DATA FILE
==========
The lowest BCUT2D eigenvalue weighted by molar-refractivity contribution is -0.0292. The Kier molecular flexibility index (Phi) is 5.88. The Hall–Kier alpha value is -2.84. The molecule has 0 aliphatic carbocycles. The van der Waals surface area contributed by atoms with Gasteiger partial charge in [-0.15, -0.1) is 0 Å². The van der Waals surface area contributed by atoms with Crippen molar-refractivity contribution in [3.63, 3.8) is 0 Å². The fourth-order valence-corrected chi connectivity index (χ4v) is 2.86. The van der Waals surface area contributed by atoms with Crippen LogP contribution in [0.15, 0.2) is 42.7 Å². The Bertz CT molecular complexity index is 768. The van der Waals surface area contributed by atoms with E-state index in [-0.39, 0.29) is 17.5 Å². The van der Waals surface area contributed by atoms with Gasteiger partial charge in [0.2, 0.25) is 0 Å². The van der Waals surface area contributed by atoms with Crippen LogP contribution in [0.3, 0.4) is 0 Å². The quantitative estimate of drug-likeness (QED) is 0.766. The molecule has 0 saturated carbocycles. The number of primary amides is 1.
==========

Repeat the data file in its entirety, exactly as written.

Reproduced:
The lowest BCUT2D eigenvalue weighted by molar-refractivity contribution is -0.0292. The Kier molecular flexibility index (Phi) is 5.88. The Hall–Kier alpha value is -2.84. The molecule has 0 aliphatic carbocycles. The van der Waals surface area contributed by atoms with Gasteiger partial charge in [-0.15, -0.1) is 0 Å². The van der Waals surface area contributed by atoms with Crippen molar-refractivity contribution in [3.63, 3.8) is 0 Å². The fourth-order valence-corrected chi connectivity index (χ4v) is 2.86. The van der Waals surface area contributed by atoms with Crippen LogP contribution in [0.15, 0.2) is 42.7 Å². The Bertz CT molecular complexity index is 768. The van der Waals surface area contributed by atoms with E-state index in [-0.39, 0.29) is 17.5 Å². The van der Waals surface area contributed by atoms with Gasteiger partial charge in [0.2, 0.25) is 0 Å². The van der Waals surface area contributed by atoms with Crippen LogP contribution in [0.3, 0.4) is 0 Å². The quantitative estimate of drug-likeness (QED) is 0.766. The molecule has 0 saturated carbocycles. The number of primary amides is 1.